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(article, Kim Carlson)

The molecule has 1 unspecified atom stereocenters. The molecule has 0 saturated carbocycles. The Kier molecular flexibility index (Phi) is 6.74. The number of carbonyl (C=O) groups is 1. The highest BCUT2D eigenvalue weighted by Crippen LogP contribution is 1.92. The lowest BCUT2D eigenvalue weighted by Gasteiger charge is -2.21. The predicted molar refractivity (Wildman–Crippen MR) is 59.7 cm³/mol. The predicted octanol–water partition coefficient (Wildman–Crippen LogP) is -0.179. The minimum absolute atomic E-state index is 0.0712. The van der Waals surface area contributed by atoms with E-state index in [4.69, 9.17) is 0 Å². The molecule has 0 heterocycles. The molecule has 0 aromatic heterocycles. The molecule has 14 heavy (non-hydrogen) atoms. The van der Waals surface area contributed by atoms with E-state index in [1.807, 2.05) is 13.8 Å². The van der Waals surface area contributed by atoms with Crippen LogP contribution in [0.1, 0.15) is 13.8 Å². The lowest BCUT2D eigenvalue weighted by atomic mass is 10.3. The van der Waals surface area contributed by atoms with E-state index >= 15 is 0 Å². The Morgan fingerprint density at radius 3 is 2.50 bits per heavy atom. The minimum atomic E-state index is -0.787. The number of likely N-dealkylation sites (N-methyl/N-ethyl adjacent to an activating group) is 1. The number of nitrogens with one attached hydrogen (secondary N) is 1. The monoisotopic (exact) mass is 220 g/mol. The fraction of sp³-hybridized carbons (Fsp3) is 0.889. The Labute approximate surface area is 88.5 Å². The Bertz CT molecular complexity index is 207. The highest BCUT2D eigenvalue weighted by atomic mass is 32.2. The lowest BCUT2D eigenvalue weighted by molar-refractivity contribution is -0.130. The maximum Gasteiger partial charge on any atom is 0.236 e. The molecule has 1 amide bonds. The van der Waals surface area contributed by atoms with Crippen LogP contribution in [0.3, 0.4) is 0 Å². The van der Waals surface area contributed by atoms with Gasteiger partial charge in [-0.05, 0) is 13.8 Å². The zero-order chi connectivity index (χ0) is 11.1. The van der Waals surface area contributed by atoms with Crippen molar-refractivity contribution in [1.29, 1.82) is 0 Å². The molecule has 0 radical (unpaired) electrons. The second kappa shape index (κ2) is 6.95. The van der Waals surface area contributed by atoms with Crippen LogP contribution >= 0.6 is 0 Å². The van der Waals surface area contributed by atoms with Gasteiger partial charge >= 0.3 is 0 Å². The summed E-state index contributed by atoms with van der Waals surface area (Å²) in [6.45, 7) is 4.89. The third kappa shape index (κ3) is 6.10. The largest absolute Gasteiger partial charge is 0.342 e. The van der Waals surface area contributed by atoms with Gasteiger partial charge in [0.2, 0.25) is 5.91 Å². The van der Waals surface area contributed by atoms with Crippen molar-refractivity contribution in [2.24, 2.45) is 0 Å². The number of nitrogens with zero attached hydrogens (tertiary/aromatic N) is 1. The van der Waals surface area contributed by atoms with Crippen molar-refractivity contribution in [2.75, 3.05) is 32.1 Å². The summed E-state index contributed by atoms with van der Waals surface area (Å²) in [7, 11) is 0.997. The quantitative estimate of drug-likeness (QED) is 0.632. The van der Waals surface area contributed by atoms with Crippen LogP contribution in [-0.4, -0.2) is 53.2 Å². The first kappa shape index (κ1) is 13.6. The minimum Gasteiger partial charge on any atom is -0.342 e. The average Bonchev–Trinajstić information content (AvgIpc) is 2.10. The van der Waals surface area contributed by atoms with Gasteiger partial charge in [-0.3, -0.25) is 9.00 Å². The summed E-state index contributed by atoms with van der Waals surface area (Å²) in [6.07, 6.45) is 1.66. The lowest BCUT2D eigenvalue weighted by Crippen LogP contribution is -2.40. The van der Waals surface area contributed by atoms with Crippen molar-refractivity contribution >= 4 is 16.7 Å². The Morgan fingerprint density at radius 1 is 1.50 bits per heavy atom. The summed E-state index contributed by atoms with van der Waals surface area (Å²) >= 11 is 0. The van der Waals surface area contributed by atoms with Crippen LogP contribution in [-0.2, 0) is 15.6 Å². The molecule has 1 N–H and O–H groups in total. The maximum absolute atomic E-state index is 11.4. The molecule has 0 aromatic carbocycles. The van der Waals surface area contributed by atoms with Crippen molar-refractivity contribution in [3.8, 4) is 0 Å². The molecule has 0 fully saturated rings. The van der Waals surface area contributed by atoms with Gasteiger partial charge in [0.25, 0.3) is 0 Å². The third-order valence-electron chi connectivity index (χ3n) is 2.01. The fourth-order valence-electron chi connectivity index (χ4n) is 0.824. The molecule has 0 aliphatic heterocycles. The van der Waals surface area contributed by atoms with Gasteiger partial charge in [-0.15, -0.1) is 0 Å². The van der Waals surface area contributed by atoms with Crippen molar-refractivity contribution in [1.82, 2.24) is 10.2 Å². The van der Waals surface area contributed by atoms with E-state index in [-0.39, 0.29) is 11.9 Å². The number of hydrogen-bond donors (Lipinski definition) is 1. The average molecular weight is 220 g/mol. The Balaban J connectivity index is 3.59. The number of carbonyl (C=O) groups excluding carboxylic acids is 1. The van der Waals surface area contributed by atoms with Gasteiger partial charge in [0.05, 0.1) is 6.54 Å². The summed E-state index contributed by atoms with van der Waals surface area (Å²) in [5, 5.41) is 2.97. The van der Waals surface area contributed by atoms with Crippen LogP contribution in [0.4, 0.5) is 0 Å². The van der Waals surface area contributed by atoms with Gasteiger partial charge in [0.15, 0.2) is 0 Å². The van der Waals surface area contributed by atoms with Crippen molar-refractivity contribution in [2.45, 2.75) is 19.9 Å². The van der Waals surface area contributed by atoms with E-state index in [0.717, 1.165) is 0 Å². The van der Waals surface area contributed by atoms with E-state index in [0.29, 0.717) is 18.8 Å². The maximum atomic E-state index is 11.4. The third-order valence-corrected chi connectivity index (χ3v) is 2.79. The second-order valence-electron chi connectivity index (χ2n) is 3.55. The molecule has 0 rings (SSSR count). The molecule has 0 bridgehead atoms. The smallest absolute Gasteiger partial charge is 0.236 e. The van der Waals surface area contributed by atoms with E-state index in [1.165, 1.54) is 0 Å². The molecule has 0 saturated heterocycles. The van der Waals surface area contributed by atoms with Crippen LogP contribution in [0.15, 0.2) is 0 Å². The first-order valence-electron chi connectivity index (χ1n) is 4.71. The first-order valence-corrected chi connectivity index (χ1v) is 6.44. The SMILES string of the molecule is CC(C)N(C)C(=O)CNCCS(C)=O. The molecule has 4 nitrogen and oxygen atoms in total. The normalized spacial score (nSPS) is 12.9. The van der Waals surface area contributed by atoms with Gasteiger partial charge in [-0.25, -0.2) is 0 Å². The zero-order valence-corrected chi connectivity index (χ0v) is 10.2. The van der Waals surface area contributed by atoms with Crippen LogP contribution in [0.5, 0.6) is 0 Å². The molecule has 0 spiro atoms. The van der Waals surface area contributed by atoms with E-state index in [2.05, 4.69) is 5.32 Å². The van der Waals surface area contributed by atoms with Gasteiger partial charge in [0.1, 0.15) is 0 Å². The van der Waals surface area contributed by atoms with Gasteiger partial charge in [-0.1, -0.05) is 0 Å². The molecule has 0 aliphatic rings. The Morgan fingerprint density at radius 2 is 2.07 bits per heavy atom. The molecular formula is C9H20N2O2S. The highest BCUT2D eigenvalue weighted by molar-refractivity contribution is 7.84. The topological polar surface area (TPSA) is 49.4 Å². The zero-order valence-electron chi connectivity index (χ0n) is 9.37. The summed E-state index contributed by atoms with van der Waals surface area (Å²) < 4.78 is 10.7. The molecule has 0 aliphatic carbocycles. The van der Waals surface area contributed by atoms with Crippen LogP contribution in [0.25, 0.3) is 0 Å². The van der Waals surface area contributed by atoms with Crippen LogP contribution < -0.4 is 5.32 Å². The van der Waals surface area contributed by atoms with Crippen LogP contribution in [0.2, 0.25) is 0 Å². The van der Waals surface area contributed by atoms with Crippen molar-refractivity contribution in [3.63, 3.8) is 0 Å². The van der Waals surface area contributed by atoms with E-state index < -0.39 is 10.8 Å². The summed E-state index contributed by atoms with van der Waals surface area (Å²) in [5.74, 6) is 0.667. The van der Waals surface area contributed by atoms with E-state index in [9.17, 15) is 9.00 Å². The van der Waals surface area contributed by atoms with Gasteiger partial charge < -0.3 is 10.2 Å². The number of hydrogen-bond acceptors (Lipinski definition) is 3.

If empty calories and potential tooth decay aren’t enough to scare you away from soda pop, this might: The Independent reports that sodium benzoate, a common ingredient in many sodas, may cause serious health damage: bq. Research from a British university suggests a common preservative found in drinks such as Fanta and Pepsi Max has the ability to switch off vital parts of DNA. bq. The problem — more usually associated with aging and alcohol abuse — can eventually lead to cirrhosis of the liver and degenerative diseases such as Parkinson's. Sodium benzoate, which is derived from benzoic acid (which itself occurs naturally in some fruits), is used in high quantities to preserve sodas and other foods. But it has not been rigorously or recently tested, says Peter Piper, a professor at the U.K.’s Sheffield University. Piper himself has been working on the additive since 1999: bq. Professor Piper, whose work has been funded by a (British) government research council, said tests conducted by the U.S. Food and Drug Administration were out of date. bq."The food industry will say these compounds have been tested and they are complete (sic) safe," he said. "By the criteria of modern safety testing, the safety tests were inadequate. Like all things, safety testing moves forward and you can conduct a much more rigorous safety test than you could 50 years ago." In other words, what we don't know can hurt us. Interestingly, it has long been known that sodium benzoate is a potential carcinogen: bq. Sodium benzoate has already been the subject of concern about cancer because when mixed with the additive vitamin C in soft drinks, it causes benzene, a carcinogenic substance. It seems unlikely that the FDA, which has its hands full, will retest any time soon. And that's unfortunate, given the number of gallons of the sweet stuff people drink. *Also on Culinate: More on harmful foods.